“Nothing in the world is worth
having or worth doing unless it means effort, pain, difficulty”
Or, as his line has been simplified, “Nothing worth doing is ever easy.”
I’m leery of universal negatives. Is it possible that something worth doing, somewhere, was easy, once? And without omnipresence or omniscience, how could we possibly know?
So maybe TR was exaggerating.
But the principle generally holds. It’s likely that missions worth pursuing are going to be difficult.
College degrees. Marriage. Child-rearing. Entrepreneurship.
What, then about divine missions? Sanctification? Evangelism? Saving the world?
The mission Jesus accepted from the Father was extraordinarily difficult. Paul tells us that he left a condition of equality with God (Php 2.6)—Jesus himself refers wistfully to “the glory that I had in you before the world was” (Jn 17.5)—to be “made in the likeness of men” (Php 2.7). Now, just that is an infinite step.
How would you like to move to the dump? To live in a place that, frankly, stinks, and is filled with things and people that can hurt you, and crawling with things that give you the creeps? To submerge yourself in an environment that you find, every moment and in every place, utterly disgusting?
If Lot “vexed his righteous soul” living in Sodom (2P 2.8), how much more was Jesus vexed when surrounded by sin, and sinning, and sinners? How abominated was his perfect heart by the deep sin that perpetually enveloped him?
He moved to the dump.
That in itself was unimaginably difficult.
But Paul tells us there was more. Jesus “became obedient unto death, even the death of the cross” (Php 2.8). Physical pain and moral injustice all rolled up into one intense experience of suffering.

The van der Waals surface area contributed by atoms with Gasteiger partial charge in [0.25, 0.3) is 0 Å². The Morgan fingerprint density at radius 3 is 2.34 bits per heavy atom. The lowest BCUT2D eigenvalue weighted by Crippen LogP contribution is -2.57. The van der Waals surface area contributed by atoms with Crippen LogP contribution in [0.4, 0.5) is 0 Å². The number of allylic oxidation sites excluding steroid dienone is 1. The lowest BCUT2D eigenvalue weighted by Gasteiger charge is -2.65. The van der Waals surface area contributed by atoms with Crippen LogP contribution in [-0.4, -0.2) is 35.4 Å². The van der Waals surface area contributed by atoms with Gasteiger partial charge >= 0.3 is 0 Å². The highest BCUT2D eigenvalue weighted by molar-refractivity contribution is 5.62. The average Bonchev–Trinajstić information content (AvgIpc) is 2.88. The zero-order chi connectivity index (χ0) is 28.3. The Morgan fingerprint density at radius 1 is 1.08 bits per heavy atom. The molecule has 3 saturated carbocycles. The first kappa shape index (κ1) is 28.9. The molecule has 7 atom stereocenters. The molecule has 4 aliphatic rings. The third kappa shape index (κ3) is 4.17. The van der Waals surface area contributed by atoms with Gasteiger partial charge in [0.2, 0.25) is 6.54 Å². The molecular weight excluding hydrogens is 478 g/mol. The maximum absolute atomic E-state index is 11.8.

And all along that road toward climactic evil, there was constant struggle.
At the point of near-starvation—for reasons that aren’t explicit in the Scripture—Jesus faces his great enemy in a series of epic temptations. He wins, of course, but immediately afterwards receives special care from angels sent, apparently, to bring him back to strength (Mt 4.11)—how did he make that strenuous climb back up to Jerusalem after a 40-day fast?
He faces other difficulties. He’s homeless (Mt 8.20; Lk 9.58)—though he has friends who take him in, but as you can imagine, that’s hardly the same. He’s looked at askance, even with hostility, by the religious establishment, and his hometown folks reject his early claim to Messiahship, even trying to throw him off the local cliff (Lk 4.29). Even his family, apparently, thinks he’s lost his mind and are embarrassed by him (Mt 12.46; cf. Jn 7.5).
And he endures it all, even to the death of the cross.
Among other possible reasons, because, as we’ve noted before, “he learned obedience by the things he suffered” (Heb 5.8). I don’t understand—and neither do you—how he could “learn obedience” or anything else. But we all understand that working out makes us stronger, and championship teams practice, and boxers spend time with the road work and the speed bag.
Nothing worth doing is ever easy.
And winning the short-term battles, day after day, is ironically part of the means of bringing us to eventual long-term victory.
If Jesus’ endurance through hard things was part of the recipe for the success of accomplishing the mission, how much more is it so for us?
God takes us through hard things, and we think that’s proof that he doesn’t really love us.
Au contraire, my friend. It’s proof that he does.
He’s building our endurance, building our muscle, taking us through the experience of small victories, to prepare and indeed empower us to win the Big Ones.
He’s equipping us for the mission, even as we’re in the midst of it.
Embrace the struggle. Feel the burn.
It’s the way to win.